Thursday, May 29, 2014

Thirsty Thursday: Brandy Old Fashioned

Hello Vintage-istas,

For this week's Thirsty Thursday recipe, we are going to visit a drink that is considered to be one of the original "classic" cocktails. This drink is so classic, one of the most standard styles of bar glassware is named after it: The Old Fashioned.

By this definition, the Old Fashioned is rightfully regarded as the grandfather of all cocktails! While this drink's exact origin is a bit "muddled" (pun most certainly intended), it is an American cocktail in both history and character. In the bartender's bible, Mr. Boston, Anthony Giglio suggests that, "we can trace [the Old Fashioned] back to as far as a popular New York publication called The Balance and Columbian Repository." In this publication, the term "cocktail" is officially defined for the first time ever in print, as "a stimulating liquor, composed of spirits...sugar, water, and bitters."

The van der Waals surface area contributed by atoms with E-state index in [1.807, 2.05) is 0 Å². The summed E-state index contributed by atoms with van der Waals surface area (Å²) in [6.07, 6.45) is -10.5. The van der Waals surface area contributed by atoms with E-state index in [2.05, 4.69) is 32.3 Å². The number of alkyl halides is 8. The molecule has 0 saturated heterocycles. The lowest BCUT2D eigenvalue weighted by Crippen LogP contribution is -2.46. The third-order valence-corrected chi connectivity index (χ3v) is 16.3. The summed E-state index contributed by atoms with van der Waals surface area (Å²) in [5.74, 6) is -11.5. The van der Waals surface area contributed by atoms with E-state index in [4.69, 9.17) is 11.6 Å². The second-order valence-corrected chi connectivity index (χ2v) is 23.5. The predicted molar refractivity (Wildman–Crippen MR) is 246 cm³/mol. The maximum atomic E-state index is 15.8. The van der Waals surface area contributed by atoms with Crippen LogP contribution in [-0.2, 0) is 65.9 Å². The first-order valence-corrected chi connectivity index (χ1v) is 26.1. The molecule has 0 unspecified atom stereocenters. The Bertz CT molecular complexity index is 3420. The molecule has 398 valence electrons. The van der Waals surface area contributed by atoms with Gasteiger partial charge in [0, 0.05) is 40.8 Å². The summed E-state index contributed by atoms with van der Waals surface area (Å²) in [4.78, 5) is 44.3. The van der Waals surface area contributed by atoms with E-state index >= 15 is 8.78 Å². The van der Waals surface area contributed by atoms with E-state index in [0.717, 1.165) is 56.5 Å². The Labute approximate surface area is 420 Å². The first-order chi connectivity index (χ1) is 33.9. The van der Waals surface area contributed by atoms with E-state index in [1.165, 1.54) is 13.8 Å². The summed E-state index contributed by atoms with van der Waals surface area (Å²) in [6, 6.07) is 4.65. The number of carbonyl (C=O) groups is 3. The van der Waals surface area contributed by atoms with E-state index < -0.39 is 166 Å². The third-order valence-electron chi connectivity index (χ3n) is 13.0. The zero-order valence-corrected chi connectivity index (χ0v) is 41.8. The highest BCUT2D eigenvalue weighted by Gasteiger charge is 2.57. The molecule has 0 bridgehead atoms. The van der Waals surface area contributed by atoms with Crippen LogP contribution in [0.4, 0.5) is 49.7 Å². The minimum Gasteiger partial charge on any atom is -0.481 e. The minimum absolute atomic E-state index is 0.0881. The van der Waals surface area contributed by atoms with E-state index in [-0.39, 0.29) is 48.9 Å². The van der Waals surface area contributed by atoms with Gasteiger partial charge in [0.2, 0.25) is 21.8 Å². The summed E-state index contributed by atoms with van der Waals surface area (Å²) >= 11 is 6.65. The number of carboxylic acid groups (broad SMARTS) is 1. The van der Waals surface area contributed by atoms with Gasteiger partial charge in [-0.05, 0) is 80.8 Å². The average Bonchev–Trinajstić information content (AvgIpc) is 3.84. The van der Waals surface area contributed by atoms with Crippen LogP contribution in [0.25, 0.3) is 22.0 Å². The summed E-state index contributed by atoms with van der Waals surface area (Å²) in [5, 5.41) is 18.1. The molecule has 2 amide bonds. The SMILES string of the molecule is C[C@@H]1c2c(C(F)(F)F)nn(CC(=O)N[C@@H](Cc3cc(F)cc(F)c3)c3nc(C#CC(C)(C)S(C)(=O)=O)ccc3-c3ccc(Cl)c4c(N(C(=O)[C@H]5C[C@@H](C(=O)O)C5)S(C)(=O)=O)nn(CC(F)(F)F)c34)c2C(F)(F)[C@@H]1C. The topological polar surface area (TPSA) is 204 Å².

This drink has inspired its share of spinoff cocktails over its two-century life. Despite this, if you go into a bar and order an "Old Fashioned" any respectable bartender will whip you up something that largely conforms to the above definition. However, as the temperatures continue to rise outside, we here at The Vintage Chanteuse are always looking for ways to lighten our cocktails up a bit to keep with our summertime mood. So we've taken the whiskey out of the equation and instead have opted for brandy, which takes a little bit of the edge off of the drink while still delivering much of the drinks original character!

Keeping that in mind, let's take a look at what ingredients you'll need:
  • 1.5 oz brandy
  • 2 to 3 dashes of bitters
  • Splash of club soda
  • 1 Sugar cube
  • Lemon twist for garnish
  • Maraschino cherry (optional)